Three main factors drive engagement:
Relevance, Frequency, Call-to-Action.
If you already know that your prospect isn’t opening your emails, there’s no need wasting time by sending them seven more follow-up emails. Contrarily, you might notice that a prospect regularly opens your emails but doesn’t respond. It can be worth putting them in a high engagement group who are open to follow-ups or might require a different line of outreach.
Personalisation is A/B testing of subject lines to find the correct one that unlocks their open. It’s tailor-made offers teased in those subject lines to increase their engagement and chances of conversion. It’s sending email outreach at the optimal time for them to open it. It’s sending it the right amount of times, so you don’t overwhelm or underwhelm your recipient.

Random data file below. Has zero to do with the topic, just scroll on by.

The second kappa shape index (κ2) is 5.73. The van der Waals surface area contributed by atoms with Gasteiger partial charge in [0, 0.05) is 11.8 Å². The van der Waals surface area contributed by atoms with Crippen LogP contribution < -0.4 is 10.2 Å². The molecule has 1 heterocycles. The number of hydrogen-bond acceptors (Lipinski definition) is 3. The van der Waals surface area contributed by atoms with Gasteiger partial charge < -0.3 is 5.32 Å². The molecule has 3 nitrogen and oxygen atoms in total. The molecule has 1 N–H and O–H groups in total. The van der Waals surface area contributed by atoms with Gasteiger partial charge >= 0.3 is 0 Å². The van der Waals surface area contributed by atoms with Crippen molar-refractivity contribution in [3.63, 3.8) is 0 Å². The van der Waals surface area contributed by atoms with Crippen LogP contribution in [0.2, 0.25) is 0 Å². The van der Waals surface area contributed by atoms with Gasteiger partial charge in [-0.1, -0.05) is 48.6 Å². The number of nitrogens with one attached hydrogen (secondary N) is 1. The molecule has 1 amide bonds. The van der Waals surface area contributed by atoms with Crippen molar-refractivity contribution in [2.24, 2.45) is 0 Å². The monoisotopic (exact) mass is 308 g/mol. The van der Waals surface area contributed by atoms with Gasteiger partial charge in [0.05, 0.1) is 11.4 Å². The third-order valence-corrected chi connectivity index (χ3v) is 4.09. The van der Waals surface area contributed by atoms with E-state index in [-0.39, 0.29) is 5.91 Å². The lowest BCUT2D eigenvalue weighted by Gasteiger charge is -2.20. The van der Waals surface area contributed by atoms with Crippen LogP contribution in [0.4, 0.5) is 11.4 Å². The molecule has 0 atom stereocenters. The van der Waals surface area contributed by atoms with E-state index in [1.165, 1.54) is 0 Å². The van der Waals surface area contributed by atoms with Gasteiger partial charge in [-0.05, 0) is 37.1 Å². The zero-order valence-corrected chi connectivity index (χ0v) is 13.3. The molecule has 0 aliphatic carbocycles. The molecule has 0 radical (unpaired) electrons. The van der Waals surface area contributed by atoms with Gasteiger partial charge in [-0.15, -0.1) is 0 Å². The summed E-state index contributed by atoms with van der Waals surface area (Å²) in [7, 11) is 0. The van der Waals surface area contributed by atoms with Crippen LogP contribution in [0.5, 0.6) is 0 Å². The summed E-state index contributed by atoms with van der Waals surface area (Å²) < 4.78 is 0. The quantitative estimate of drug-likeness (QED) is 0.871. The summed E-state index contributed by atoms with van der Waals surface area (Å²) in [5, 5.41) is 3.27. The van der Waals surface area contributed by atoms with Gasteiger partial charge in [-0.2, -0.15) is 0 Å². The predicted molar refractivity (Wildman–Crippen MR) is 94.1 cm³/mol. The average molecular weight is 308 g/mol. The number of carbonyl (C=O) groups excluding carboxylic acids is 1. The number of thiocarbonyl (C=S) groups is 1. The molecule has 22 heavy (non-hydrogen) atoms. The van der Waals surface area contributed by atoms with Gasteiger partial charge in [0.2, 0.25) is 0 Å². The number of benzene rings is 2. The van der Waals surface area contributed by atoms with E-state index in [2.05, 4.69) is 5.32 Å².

How? Engagement segments can be made based on email tracking results tracking every interaction. Usually, this involves employing software that inserts tiny tracking pixels into emails. When these tracking pixels are opened, it sends a download request to the tracking client’s servers. This is counted as a view. From that, users can see who, when, and which device their content has been opened on.
Remember. I’m only explicitly referring to email in this example because that’s why my niche lies. Email is the most traditional form of marketing outreach, sure. As we step into the new year, we see more and more platforms come to the stage, such as live chats, social media, and internal community platforms. We must track these interactions too and maintain a personalised experience across each of those different channels.
Audience segmentation goes way beyond demographics. It looks at buyer motivations and situations. It looks into what they want so you can give them what they want. It’s the key to growth today.
So let’s get growing.